Anthropologist David Graeber writes at The Baffler about "play" and how the concept may be necessary at any and every level of physical reality. I found the piece via NPR, which rightly highlights Graeber's idea that the self-organizing "play" principle is something approaching a primitive ancestor to freedom. But, wrongly and unsurprisingly, NPR differentiated that force from the ones at play in the marketplace.
An excerpt from Graeber's essay:
What would happen if we proceeded from the reverse perspective and agreed to treat play not as some peculiar anomaly, but as our starting point, a principle already present not just in lobsters and indeed all living creatures, but also on every level where we find what physicists, chemists, and biologists refer to as "self-organizing systems"?
This is not nearly as crazy as it might sound.
Philosophers of science, faced with the puzzle of how life might emerge from dead matter or how conscious beings might evolve from microbes, have developed two types of explanations.
The first consists of what's called emergentism. The argument here is that once a certain level of complexity is reached, there is a kind of qualitative leap where completely new sorts of physical laws can "emerge"—ones that are premised on, but cannot be reduced to, what came before. In this way, the laws of chemistry can be said to be emergent from physics: the laws of chemistry presuppose the laws of physics, but can't simply be reduced to them. In the same way, the laws of biology emerge from chemistry: one obviously needs to understand the chemical components of a fish to understand how it swims, but chemical components will never provide a full explanation. In the same way, the human mind can be said to be emergent from the cells that make it up.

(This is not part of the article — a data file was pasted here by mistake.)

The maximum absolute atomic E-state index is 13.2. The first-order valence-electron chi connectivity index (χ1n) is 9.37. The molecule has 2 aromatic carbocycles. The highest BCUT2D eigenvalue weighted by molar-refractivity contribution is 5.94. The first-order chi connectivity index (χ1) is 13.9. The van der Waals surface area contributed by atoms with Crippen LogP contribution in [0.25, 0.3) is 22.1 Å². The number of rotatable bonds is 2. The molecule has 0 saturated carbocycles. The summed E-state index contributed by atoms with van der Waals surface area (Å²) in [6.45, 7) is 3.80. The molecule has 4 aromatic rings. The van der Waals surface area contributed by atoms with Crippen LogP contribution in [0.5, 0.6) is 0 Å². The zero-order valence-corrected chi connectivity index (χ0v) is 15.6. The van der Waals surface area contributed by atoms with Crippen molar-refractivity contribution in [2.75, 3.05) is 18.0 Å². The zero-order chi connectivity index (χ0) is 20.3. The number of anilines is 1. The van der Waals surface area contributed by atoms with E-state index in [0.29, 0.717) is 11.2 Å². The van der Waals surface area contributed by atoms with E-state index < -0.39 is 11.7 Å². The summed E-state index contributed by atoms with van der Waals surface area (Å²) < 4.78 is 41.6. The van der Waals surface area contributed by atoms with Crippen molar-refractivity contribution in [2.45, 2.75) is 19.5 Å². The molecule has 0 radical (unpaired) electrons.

Those who hold the second position, usually called panpsychism or panexperientialism, agree that all this may be true but argue that emergence is not enough. As British philosopher Galen Strawson recently put it, to imagine that one can travel from insensate matter to a being capable of discussing the existence of insensate matter in a mere two jumps is simply to make emergence do too much work. Something has to be there already, on every level of material existence, even that of subatomic particles—something, however minimal and embryonic, that does some of the things we are used to thinking of life (and even mind) as doing—in order for that something to be organized on more and more complex levels to eventually produce self-conscious beings. That "something" might be very minimal indeed: some very rudimentary sense of responsiveness to one's environment, something like anticipation, something like memory. However rudimentary, it would have to exist for self-organizing systems like atoms or molecules to self-organize in the first place.
Graeber is apparently a co-founder of the "Anti-Capitalist Convergence," so he too, like NPR, may miss the link between free markets and self-organization, as well as the ought-to-be self-evident idea that centralization (even when masquerading as "consensus") can only destroy the wonders self-organization (which requires not consensus but freedom to act) can produce.